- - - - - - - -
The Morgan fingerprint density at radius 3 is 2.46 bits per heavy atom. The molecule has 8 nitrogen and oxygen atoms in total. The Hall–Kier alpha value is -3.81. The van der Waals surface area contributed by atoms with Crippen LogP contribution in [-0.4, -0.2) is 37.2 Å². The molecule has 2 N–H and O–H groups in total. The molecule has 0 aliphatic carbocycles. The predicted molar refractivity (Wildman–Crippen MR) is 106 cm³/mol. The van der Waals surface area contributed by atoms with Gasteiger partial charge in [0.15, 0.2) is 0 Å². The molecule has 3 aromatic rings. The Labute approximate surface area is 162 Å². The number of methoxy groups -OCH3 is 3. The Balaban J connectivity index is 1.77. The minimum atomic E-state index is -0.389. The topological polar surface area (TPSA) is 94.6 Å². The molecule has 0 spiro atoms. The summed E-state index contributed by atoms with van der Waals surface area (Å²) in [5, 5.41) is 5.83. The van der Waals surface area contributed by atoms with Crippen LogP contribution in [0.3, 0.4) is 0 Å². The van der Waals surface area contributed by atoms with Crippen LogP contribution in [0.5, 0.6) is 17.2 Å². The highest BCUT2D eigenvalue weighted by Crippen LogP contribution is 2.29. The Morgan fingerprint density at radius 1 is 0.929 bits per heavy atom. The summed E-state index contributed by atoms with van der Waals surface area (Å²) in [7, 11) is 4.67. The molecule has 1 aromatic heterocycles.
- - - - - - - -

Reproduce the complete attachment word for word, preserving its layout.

The Morgan fingerprint density at radius 3 is 2.46 bits per heavy atom. The molecule has 8 nitrogen and oxygen atoms in total. The Hall–Kier alpha value is -3.81. The van der Waals surface area contributed by atoms with Crippen LogP contribution in [-0.4, -0.2) is 37.2 Å². The molecule has 2 N–H and O–H groups in total. The molecule has 0 aliphatic carbocycles. The predicted molar refractivity (Wildman–Crippen MR) is 106 cm³/mol. The van der Waals surface area contributed by atoms with Gasteiger partial charge in [0.15, 0.2) is 0 Å². The molecule has 3 aromatic rings. The Labute approximate surface area is 162 Å². The number of methoxy groups -OCH3 is 3. The Balaban J connectivity index is 1.77. The minimum atomic E-state index is -0.389. The topological polar surface area (TPSA) is 94.6 Å². The molecule has 0 spiro atoms. The summed E-state index contributed by atoms with van der Waals surface area (Å²) in [5, 5.41) is 5.83. The van der Waals surface area contributed by atoms with Crippen LogP contribution in [0.3, 0.4) is 0 Å². The van der Waals surface area contributed by atoms with Crippen LogP contribution in [0.5, 0.6) is 17.2 Å². The highest BCUT2D eigenvalue weighted by Crippen LogP contribution is 2.29. The Morgan fingerprint density at radius 1 is 0.929 bits per heavy atom. The summed E-state index contributed by atoms with van der Waals surface area (Å²) in [7, 11) is 4.67. The molecule has 1 aromatic heterocycles.